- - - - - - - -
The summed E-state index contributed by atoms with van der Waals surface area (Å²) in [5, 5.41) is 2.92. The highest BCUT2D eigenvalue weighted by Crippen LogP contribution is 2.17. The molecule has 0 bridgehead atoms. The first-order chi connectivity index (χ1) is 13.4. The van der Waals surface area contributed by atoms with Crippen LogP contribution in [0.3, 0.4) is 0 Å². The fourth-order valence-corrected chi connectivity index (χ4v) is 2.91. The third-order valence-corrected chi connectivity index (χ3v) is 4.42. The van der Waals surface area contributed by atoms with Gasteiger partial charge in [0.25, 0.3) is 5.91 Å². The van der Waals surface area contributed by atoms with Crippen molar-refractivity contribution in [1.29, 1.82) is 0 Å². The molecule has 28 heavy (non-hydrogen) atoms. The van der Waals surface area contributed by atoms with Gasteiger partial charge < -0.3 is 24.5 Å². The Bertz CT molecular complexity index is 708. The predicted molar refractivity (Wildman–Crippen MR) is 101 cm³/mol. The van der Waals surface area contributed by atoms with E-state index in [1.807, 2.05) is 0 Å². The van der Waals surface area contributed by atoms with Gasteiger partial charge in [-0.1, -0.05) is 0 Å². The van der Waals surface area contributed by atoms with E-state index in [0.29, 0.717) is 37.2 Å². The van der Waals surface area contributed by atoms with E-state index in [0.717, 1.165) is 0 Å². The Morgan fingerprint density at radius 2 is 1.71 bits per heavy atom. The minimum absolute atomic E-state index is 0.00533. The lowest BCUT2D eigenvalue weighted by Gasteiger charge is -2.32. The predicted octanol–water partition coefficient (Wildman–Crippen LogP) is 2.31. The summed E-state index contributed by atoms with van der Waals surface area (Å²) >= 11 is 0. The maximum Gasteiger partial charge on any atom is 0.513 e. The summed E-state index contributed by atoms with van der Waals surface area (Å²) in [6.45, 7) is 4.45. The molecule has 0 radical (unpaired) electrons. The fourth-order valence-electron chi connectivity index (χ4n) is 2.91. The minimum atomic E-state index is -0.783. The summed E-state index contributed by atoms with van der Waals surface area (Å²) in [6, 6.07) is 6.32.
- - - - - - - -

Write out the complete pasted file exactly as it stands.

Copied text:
The summed E-state index contributed by atoms with van der Waals surface area (Å²) in [5, 5.41) is 2.92. The highest BCUT2D eigenvalue weighted by Crippen LogP contribution is 2.17. The molecule has 0 bridgehead atoms. The first-order chi connectivity index (χ1) is 13.4. The van der Waals surface area contributed by atoms with Crippen LogP contribution in [0.3, 0.4) is 0 Å². The fourth-order valence-corrected chi connectivity index (χ4v) is 2.91. The third-order valence-corrected chi connectivity index (χ3v) is 4.42. The van der Waals surface area contributed by atoms with Gasteiger partial charge in [0.25, 0.3) is 5.91 Å². The van der Waals surface area contributed by atoms with Crippen molar-refractivity contribution in [1.29, 1.82) is 0 Å². The molecule has 28 heavy (non-hydrogen) atoms. The van der Waals surface area contributed by atoms with Gasteiger partial charge < -0.3 is 24.5 Å². The Bertz CT molecular complexity index is 708. The predicted molar refractivity (Wildman–Crippen MR) is 101 cm³/mol. The van der Waals surface area contributed by atoms with E-state index in [1.807, 2.05) is 0 Å². The van der Waals surface area contributed by atoms with Gasteiger partial charge in [-0.1, -0.05) is 0 Å². The van der Waals surface area contributed by atoms with E-state index in [0.29, 0.717) is 37.2 Å². The van der Waals surface area contributed by atoms with E-state index in [0.717, 1.165) is 0 Å². The Morgan fingerprint density at radius 2 is 1.71 bits per heavy atom. The minimum absolute atomic E-state index is 0.00533. The lowest BCUT2D eigenvalue weighted by Gasteiger charge is -2.32. The predicted octanol–water partition coefficient (Wildman–Crippen LogP) is 2.31. The summed E-state index contributed by atoms with van der Waals surface area (Å²) >= 11 is 0. The maximum Gasteiger partial charge on any atom is 0.513 e. The summed E-state index contributed by atoms with van der Waals surface area (Å²) in [6.45, 7) is 4.45. The molecule has 0 radical (unpaired) electrons. The fourth-order valence-electron chi connectivity index (χ4n) is 2.91. The minimum atomic E-state index is -0.783. The summed E-state index contributed by atoms with van der Waals surface area (Å²) in [6, 6.07) is 6.32.